Chinese cities are tightening up smoking bans on electronic cigarettes, with the first penalties for vaping issued on the mainland last week.
File photo: China Daily
Shenzhen began enforcing a new smoking control regulation on Oct 14, and since then two men have been fined 50 yuan ($7) each for smoking e-cigarettes at bus stations, together with another 22 who were smoking conventional cigarettes.
The new smoking regulation includes e-cigarettes for the first time, and zones near public transportation facilities, including bus platforms and subway entrances, have been added to the list of nonsmoking places.
The Hong Kong and Macao special administrative regions and Hangzhou, Zhejiang province, have also banned e-cigarettes, and more cities including Beijing and Chengdu, Sichuan province, are expected to follow suit. However, there is no national e-cigarette ban.
E-cigarettes are usually advertised as healthy, fashionable and effective for quitting smoking, and as such have led to an increase in e-cigarette use in China, especially among young people. But disease prevention experts warn that more attention should be drawn to their harmful effects on health, adding that supervision needs to be strengthened.
The World Health Organization stated in a report that it does not endorse e-cigarettes as cessation aids, and their potential toxicity is uncertain.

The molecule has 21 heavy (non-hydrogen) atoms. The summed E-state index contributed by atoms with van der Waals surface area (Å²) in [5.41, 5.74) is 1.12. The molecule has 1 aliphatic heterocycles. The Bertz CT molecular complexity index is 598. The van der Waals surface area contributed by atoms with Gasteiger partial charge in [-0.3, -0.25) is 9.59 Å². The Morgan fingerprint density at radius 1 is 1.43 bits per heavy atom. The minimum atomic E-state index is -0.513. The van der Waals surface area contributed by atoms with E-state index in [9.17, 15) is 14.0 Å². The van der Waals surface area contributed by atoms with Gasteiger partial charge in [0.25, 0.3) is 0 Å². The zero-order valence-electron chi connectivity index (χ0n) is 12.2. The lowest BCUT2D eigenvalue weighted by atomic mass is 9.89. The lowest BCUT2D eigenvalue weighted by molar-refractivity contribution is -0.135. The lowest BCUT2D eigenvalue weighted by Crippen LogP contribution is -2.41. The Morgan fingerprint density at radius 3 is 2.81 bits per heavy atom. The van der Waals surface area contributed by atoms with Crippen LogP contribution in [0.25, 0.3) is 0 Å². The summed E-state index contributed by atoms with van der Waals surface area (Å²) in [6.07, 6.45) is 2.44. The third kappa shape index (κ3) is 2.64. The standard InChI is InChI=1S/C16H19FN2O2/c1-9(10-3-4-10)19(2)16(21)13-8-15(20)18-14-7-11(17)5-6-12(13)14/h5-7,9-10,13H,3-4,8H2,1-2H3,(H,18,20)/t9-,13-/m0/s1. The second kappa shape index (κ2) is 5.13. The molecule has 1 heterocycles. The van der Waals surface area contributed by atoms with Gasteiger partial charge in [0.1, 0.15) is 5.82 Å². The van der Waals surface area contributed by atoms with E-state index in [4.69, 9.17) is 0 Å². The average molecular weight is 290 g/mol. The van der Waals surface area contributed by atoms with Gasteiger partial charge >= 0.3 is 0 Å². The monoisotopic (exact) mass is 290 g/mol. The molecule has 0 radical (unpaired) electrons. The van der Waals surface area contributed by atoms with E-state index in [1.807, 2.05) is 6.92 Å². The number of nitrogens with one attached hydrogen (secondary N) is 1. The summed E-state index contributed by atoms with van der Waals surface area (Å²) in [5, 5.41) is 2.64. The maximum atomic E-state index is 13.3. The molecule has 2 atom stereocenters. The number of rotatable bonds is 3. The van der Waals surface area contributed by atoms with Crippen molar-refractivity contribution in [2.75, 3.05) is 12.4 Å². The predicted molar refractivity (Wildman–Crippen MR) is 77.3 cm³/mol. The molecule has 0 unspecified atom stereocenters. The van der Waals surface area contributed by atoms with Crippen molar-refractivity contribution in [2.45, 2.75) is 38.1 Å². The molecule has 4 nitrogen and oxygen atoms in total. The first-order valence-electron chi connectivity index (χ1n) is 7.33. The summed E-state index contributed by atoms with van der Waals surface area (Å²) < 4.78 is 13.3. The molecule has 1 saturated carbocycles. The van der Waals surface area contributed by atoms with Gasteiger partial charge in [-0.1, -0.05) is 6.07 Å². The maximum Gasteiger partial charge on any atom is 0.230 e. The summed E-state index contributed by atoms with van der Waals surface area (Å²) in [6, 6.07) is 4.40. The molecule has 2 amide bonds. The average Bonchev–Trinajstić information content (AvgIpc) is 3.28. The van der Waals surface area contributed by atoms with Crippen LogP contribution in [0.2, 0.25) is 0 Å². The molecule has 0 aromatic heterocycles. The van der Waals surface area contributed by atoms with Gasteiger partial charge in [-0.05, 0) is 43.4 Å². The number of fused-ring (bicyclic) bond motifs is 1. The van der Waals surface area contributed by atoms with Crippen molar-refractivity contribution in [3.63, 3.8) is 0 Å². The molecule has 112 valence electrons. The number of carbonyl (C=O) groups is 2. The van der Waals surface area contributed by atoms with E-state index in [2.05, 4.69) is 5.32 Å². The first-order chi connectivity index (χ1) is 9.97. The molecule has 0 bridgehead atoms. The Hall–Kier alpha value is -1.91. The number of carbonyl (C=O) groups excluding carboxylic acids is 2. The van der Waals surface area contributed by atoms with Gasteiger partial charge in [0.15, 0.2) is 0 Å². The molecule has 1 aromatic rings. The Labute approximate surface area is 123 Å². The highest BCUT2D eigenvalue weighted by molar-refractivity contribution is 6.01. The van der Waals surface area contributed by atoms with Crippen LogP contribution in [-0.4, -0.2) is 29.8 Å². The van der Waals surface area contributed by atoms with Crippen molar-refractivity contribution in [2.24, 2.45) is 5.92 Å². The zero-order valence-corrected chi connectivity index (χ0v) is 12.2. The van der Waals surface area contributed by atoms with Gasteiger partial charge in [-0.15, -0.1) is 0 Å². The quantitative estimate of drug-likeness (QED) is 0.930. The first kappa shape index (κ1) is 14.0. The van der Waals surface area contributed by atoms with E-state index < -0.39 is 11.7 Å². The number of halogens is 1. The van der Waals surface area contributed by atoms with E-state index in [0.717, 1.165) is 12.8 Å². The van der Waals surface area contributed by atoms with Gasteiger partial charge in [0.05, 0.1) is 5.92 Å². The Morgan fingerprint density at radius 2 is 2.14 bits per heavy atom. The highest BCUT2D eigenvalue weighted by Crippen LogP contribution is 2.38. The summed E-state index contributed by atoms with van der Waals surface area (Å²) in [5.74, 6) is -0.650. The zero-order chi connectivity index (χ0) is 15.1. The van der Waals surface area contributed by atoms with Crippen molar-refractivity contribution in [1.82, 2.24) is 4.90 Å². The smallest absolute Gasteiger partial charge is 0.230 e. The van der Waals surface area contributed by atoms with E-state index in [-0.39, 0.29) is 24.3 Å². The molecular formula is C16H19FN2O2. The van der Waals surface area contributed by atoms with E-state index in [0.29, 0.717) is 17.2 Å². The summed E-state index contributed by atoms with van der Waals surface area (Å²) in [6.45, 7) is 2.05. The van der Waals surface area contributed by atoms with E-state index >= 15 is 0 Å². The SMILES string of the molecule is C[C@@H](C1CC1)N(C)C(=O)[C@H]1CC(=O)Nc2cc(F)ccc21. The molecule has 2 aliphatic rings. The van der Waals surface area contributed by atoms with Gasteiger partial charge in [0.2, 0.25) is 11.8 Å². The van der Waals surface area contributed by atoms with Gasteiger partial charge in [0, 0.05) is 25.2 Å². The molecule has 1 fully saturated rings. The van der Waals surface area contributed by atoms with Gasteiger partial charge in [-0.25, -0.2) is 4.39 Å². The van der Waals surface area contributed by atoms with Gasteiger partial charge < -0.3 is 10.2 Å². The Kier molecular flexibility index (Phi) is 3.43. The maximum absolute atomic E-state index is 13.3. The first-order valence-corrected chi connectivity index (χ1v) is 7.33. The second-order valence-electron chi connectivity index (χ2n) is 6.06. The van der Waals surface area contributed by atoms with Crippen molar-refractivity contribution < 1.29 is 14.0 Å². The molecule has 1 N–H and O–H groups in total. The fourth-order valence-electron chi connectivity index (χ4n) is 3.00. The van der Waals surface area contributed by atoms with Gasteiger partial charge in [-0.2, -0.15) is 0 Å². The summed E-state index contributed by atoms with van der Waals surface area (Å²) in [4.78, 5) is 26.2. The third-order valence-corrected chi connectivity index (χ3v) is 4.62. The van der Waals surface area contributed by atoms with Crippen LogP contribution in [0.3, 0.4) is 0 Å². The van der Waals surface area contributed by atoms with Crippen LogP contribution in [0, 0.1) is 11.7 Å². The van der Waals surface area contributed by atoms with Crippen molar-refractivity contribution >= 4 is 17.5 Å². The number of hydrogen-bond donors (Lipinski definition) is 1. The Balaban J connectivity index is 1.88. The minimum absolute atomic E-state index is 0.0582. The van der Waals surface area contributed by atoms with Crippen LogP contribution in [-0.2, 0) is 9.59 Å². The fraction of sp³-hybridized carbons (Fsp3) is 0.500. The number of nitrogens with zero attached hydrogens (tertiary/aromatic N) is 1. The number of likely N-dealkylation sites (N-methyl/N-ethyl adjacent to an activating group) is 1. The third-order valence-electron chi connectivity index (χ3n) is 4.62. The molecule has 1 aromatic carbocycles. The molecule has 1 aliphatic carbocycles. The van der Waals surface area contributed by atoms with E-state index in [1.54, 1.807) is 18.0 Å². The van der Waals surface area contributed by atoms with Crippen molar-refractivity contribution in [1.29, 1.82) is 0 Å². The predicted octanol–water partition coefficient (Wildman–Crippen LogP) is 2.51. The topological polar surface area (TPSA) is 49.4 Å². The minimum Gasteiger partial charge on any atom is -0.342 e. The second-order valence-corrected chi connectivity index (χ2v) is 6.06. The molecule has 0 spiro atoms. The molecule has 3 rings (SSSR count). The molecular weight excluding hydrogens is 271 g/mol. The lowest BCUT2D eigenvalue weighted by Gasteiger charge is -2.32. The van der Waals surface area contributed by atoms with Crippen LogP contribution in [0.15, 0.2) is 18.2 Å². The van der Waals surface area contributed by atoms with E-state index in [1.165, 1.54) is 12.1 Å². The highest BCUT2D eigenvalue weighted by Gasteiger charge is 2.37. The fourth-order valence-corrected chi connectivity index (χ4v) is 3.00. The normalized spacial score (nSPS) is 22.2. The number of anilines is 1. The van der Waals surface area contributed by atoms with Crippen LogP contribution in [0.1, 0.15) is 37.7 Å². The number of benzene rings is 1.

Moreover, its report shows toxic substances and contaminants have been found in its electronic nicotine delivery system, or ENDS, and it can result in a range of pathological changes to the human body.
Yin Xi, technical officer of the Tobacco Free Initiative at the WHO Representative Office in China, applauded Shenzhen's efforts to protect its citizens by establishing the new regulations.
She said the aerosol generated by ENDS can increase the level of toxic substances, nicotine and dust in the air, which has a negative impact on people nearby.
Wu Yiqun, an analyst at the Chinese Center for Disease Control and Prevention, agreed the particulates blown out of e-cigarettes, though very tiny, can penetrate the respiratory tract and cause inflammation, so enacting regulations to ban them in public areas is urgent.
Mao Qun'an, director of the planning department of the National Health Commission, said at a news conference in July that the commission intends to supervise the development of e-cigarettes through legislation, and that related research is in progress.